As of December 31, 2016, I was no longer eligible for Covered California commercial insurance subsidy. As of February 1, 2016 (note the gap, which was structurally my fault for believing the letters I got from Blue Shield and Covered California saying that if I did nothing during open enrollment season I would roll over into an identical plan to the one I was already in), I was enrolled in Medi-Cal (California's own [much better] version of Medicaid/Medicare). This should be wonderful: no fees, no copays, everything goes like clockwork. For me, anyway, because I have that rare situation--I already have a primary care doctor who accepts Medi-Cal (it pays less than commercial insurance so many doctors feel they must limit their Medi-Cal patients or not accept Medi-Cal at all. I am saying this neutrally because the payments are very low and it is very expensive to run a doctor's office on the one hand, but doctors expect a significant degree of wealth on the other).

There is, of course, a problem.

I don't remember whether I complained about this here, but last year Blue Shield spent the last five months denying everything--including things that had gotten pre-approval letters--saying I "wasn't covered," though my fees were promptly deducted from my checking account every month. Every time I called it turned out this was not true. The call center worker would say, first "Hmm, it looks like you're covered in one place and not covered in another place, but the one that says you're covered is the correct one. I'll fix it." The excuse that was given to me was that the Blue Shield computers and the Covered California computers were "out of synch" and the IT department was working on it--two years after the system was inaugurated. My own suspicion is that Blue Shield administration knows about this, understands the implications of it (that many baffled people will end up with effectively no coverage as they pay bills they do not owe), and has allocated their resources in such a way as to let it go on--deniably, of course.

So now that I'm not covered by Blue Shield, they seem remarkably un-eager to let me go. Or Medi-Cal seems remarkably un-eager to accept me. Well, no, they've added me as a patient, but as an "administrative member" who has another entity--Blue Shield--as a primary carrier. This is causing no end of trouble. Palo Alto Medical Foundation, who provides my main health care, has no issue with it, though it does mean they're going to have to do everything twice. But the radiation oncologist and the hand clinic I'll be going to don't belong to Palo Alto, so they want things clear from the get.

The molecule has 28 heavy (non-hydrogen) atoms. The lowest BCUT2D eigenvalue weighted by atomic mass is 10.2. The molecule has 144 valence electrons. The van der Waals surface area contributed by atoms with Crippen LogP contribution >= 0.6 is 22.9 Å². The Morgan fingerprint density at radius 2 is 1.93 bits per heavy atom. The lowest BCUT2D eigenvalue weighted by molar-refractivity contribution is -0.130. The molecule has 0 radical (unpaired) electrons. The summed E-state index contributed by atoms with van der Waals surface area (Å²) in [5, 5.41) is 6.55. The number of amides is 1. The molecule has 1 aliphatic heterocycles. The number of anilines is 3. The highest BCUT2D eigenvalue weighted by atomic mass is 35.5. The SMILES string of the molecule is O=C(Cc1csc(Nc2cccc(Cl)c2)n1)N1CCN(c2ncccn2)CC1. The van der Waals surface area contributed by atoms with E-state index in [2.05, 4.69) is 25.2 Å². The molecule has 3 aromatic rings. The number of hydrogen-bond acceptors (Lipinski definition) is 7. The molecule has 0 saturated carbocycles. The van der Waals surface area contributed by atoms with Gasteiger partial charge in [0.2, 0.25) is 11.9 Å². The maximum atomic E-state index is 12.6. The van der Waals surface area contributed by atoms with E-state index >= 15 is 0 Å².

People, I have spent hours on this. Never mind that it took me a month to even understand that there was a problem and what it was. I finally got Covered California and Blue Shield in the same phone call at the same time and Covered California told Blue Shield that they did not in fact have me as a client, and Blue Shield took an incident number, and Covered California told me to call the Central Coast Health Alliance who administers Medi-Cal for my area, and I did, (the second time that day), and they said that was fine and I should also call my own county's Health Resources Department. I couldn't get through to them so I left it to another day.

That day was today. They are still showing me-- according to them, the state is still showing me--as a Blue Shield primary. Then they told me that I had to get hold of a paper copy of a termination letter from Blue Shield and fucking FAX it to them and I fell apart and cried and screamed and I am not proud of this but I have cancer and I should not be doing this. I said:this is not fair. Why is it my job? Why don't YOU call Blue Shield? And he said, I'm not allowed. As soon as I'm done with this phone call, I have to take another call. In other words, he's not a benefits worker, he's a call center worker--I thought: so I asked to talk to an actual benefits worker. Nope, he's what I get: he's the benefits worker: there is nobody whose job it is to actually make sure the benefits are correct.

This is one consequence of a multi-tiered health care system. Some people just flash their card and get their care. Other people have to spend hours on the phone and wait for letters that will not come with the prospect of finding a fax machine (do they have those at copy shops? I don't even know where a copy shop is anymore: both the ones I used to go to have closed). I've called the Palo Alto oncology department social worker but I won't hear from her till Tuesday and the surgery's Thursday. Fortunately the radiation won't start till two or three weeks after that at the earliest.

But you know? There's worse consequences.

Imagine if I had been living in one of the states that refused the Affordable Care Act right now.

I might be covered on the Federal Exchange, but I might not be effectively covered. If I was in certain states, I might not have been able to afford the monthly fees, and there would be no kind of version of Medicaid waiting for me. I might be looking for charity health care.

I might die.